Our own previous work has shown that lithium treatment of neural cells in culture results in: 1) the stimulation of the MEK-ERK signalling cascade in neurons, where it serves survival and plastic functions; 2) the inhibition of the same MEK-ERK pathway in astrocytes, where it is implicated in cell proliferation; 3) the general cytoprotection of both neurons and astrocytes against a variety of apoptotic insults, and 4) the stimulation of CTP: phosphocholine cytidylytransferase (CCT), which is the rate-limiting step in phosphatidylcholine synthesis, and whose inhibition induces cell death. On this background, our general hypothesis considers that lithium treatment, which has been widely used for decades in the therapy of bipolar disorders, should be effective to favour neutral repair after traumatic brain injury, a situation where the reestablishment of neuronal connexions is known to be hampered by reactive gliosis and glial scaring. Therefore, the specific aims of this grant proposal are as follows: 1) to determine the molecular mechanism/s whereby lithium stimulates phosphatidylcholine synthesis in neurons and astrocytes; 2) to test experimentally the feasibility of a model of reactive astrogliosis in vitro and, subsequently, to verify whether lithium inhibits reactive astrogliosis, and 3) to determine in a rat model of traumatic injury of the cerebral cortex, which induces thalamic neurodegeneration, wether lithium treatment is effective to confer cytoprotection, favours neuronal regeneration, and inhibits reactive gliosis and glial scaring.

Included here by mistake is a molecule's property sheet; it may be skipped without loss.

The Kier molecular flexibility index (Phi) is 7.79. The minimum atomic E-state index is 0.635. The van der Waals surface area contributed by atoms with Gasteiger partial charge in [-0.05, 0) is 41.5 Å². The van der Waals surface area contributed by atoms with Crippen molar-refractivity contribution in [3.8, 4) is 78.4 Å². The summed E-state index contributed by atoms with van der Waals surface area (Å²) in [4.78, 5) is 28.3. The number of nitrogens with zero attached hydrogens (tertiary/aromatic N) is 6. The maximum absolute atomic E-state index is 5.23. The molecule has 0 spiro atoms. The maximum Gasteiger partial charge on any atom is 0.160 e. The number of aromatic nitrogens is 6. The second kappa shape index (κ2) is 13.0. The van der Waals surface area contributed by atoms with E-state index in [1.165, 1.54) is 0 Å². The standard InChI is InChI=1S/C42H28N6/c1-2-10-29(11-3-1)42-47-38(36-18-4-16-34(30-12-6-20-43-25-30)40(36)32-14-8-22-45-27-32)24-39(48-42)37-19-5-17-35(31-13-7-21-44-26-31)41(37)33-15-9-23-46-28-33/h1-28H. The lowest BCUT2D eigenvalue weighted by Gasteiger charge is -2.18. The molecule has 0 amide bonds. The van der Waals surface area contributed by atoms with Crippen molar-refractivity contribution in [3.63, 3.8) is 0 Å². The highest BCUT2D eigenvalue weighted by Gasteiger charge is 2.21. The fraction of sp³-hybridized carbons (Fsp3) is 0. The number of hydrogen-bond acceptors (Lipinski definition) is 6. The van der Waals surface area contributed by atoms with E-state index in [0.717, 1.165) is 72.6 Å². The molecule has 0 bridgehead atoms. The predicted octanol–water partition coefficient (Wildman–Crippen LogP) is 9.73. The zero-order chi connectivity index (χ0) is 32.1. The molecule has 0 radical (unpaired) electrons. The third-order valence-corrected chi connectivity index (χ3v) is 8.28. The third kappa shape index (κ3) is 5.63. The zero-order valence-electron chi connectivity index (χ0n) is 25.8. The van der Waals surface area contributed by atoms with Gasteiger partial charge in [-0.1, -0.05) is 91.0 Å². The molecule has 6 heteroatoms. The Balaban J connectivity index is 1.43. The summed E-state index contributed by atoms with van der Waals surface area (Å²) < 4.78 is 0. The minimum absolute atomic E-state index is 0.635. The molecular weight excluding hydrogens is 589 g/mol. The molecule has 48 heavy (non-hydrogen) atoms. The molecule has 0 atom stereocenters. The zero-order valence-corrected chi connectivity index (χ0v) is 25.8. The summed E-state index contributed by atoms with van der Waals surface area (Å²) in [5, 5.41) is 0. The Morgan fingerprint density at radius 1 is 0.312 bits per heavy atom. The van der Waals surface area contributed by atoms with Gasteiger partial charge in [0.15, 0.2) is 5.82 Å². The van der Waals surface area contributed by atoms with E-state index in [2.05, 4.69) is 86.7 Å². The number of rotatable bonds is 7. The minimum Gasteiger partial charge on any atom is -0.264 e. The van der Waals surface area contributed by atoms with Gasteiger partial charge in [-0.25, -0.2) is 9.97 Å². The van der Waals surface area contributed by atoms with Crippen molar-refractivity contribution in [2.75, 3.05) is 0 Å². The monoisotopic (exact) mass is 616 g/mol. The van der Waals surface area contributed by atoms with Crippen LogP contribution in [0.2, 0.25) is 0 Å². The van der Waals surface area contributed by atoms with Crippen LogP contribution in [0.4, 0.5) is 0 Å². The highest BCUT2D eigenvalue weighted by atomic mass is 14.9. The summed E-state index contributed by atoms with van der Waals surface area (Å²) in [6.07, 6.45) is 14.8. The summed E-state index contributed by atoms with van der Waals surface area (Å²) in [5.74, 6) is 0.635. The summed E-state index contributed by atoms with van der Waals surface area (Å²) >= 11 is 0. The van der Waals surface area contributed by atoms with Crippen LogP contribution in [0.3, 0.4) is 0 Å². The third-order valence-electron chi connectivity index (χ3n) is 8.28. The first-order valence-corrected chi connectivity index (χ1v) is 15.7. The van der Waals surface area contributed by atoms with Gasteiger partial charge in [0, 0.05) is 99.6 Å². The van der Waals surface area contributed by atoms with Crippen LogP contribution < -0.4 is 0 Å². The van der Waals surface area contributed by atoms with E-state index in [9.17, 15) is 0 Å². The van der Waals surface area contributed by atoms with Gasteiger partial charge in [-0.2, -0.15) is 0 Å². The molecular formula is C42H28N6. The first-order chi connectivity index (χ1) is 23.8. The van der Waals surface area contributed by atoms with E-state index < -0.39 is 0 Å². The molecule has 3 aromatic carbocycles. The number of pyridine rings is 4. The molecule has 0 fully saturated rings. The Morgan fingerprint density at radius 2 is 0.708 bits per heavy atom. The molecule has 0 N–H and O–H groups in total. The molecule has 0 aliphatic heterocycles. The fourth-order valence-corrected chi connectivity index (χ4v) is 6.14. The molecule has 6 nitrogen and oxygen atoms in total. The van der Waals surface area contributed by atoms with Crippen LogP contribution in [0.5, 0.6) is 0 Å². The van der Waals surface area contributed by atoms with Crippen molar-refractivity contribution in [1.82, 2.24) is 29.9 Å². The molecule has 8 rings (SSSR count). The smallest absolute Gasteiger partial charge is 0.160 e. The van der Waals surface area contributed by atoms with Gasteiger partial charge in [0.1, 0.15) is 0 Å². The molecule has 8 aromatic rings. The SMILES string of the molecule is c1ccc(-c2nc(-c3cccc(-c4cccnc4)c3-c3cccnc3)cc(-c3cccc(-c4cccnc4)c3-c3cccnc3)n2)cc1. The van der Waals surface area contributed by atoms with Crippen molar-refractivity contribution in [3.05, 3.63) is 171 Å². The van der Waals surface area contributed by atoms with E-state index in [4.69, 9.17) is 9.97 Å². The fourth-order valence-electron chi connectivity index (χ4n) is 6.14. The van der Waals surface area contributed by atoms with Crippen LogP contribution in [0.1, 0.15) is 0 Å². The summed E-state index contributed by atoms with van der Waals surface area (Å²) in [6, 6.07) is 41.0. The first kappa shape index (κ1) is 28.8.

|Effective start/end date||29/11/03 → 28/11/06|
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